Fibered knots and potential counterexamples to the property 2R and slice-ribbon conjectures. (English) Zbl 1214.57008

The Property R theorem states that the \(0\)-framed surgery on any non-trivial knot in \(S^3\) does not give \(S^1\times S^2\), where \(S^k\) denotes the standard \(k\)-dimensional sphere [D. Gabai, J. Differ. Geom. 26, 479–536 (1987; Zbl 0639.57008)]. Problem 1.82 in (the new version of) Kirby’s problem list [Problems in low-dimensional topology. (Edited by Rob Kirby). Kazez, William H. (ed.), Geometric topology. 1993 Georgia international topology conference, August 2–13, 1993, Athens, GA, USA. Providence, RI: American Mathematical Society. AMS/IP Stud. Adv. Math. 2 (pt.2), 35–473 (1997; Zbl 0888.57014)] conjectures that if surgery on an \(n\)-component link in \(S^3\) gives the connected sum of \(n\) copies of \(S^1\times S^2\) then the link would become the \(0\)-framed unlink after handle slides (The Generalized Property R Conjecture). The authors propose the following conjecture (Property \(n\)R Conjecture) for knots: any knot in \(S^3\) cannot be a component of an \(n\)-component counterexample to the Generalized Property R Conjecture. Therefore the Generalized Property R Conjecture states that the Property \(n\)R Conjecture is true for all \(n\geq1\).
In the paper under review the authors give potential counterexamples to the Property \(2\)R Conjecture.
The authors first prove that a counterexample to the Property \(2\)R Conjecture with smallest genus is not fibered by showing that any counterexample to the Generalized Property R Conjecture with a fibered component gives another counterexample with smaller genus. They also show that the monodromy of a fibered counterexample has strong restrictions. In particular it is shown that for the square knot \(Q\), the connected sum of the trefoil and its mirror image, if \(Q\cup V\) gives a counterexample to the Generalized Property \(R\) Conjecture then the restrictions become simple enough to enumerate all such \(V\).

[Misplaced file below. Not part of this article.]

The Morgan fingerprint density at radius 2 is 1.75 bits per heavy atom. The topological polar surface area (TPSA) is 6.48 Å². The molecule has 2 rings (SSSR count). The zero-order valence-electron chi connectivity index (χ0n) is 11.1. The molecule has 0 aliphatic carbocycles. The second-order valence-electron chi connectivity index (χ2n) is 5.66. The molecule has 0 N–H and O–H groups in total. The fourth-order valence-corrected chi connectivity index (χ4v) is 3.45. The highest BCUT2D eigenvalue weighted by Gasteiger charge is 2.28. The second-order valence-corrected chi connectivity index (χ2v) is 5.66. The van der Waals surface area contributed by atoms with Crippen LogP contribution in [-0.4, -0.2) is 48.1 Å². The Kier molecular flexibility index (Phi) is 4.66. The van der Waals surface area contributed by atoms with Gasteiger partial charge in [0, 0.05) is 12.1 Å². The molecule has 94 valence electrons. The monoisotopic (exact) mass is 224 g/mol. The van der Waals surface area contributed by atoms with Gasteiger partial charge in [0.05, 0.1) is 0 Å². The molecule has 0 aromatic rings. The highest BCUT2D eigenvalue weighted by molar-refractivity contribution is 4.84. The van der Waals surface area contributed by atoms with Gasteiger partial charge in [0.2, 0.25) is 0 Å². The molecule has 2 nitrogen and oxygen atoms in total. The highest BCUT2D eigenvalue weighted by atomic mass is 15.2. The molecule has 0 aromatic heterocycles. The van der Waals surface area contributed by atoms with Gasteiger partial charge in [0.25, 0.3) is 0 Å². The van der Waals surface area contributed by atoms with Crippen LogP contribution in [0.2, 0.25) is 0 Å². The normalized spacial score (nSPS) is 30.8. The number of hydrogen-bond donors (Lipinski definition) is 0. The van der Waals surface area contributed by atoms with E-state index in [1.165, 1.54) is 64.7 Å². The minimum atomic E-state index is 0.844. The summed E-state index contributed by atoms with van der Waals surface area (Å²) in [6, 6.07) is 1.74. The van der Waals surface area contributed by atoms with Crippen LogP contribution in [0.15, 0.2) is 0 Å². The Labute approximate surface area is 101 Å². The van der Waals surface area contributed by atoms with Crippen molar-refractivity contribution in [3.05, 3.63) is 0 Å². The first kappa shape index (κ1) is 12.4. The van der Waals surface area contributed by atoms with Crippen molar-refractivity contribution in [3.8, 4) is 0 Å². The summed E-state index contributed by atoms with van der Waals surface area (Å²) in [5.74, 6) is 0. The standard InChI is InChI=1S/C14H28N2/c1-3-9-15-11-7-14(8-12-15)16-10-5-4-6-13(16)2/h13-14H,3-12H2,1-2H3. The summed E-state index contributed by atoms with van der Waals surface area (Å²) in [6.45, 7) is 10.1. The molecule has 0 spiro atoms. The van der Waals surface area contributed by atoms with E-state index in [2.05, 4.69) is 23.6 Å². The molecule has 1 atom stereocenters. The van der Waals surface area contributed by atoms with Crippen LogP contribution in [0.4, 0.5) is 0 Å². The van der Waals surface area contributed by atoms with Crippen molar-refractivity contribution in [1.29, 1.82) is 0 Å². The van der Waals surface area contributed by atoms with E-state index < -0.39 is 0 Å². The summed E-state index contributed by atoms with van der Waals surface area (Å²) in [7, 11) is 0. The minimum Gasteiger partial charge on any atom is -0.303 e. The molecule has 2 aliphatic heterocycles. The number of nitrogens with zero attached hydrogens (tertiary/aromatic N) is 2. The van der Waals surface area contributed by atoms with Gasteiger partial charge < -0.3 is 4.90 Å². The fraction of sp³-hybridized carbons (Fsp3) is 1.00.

Among these the authors study the link \(L_{n,1}\) that consists of \(Q\) and the connected sum of the \((n,n+1)\)-torus knot and its mirror image. By using four-dimensional techniques it is shown that if the presentation \(\langle x,y\mid yxy=xyx,x^{n+1}=y^n\rangle\) of the trivial group gives a counterexample to the Andrews–Curtis conjecture [J. J. Andrews and M. L. Curtis, Proc. Am. Math. Soc. 16, 192–195 (1965; Zbl 0131.38301)], then \(L_{n,1}\) is a counterexample to the Generalized Property R Conjecture.
These examples also give slice knots that are not known to be ribbon giving potential counterexamples to the slice-ribbon problem (Problem 1.33 in Kirby’s problem list [loc.cit.]). Here a knot in \(S^3=\partial B^4\) is called slice if it bounds a smooth disk in \(B^4\) and is called ribbon if one can choose such a disk so that it has no local maxima with respect to the radial function.


57M25 Knots and links in the \(3\)-sphere (MSC2010)
57N70 Cobordism and concordance in topological manifolds
57M20 Two-dimensional complexes (manifolds) (MSC2010)
57R65 Surgery and handlebodies
20F05 Generators, relations, and presentations of groups
Full Text: DOI arXiv


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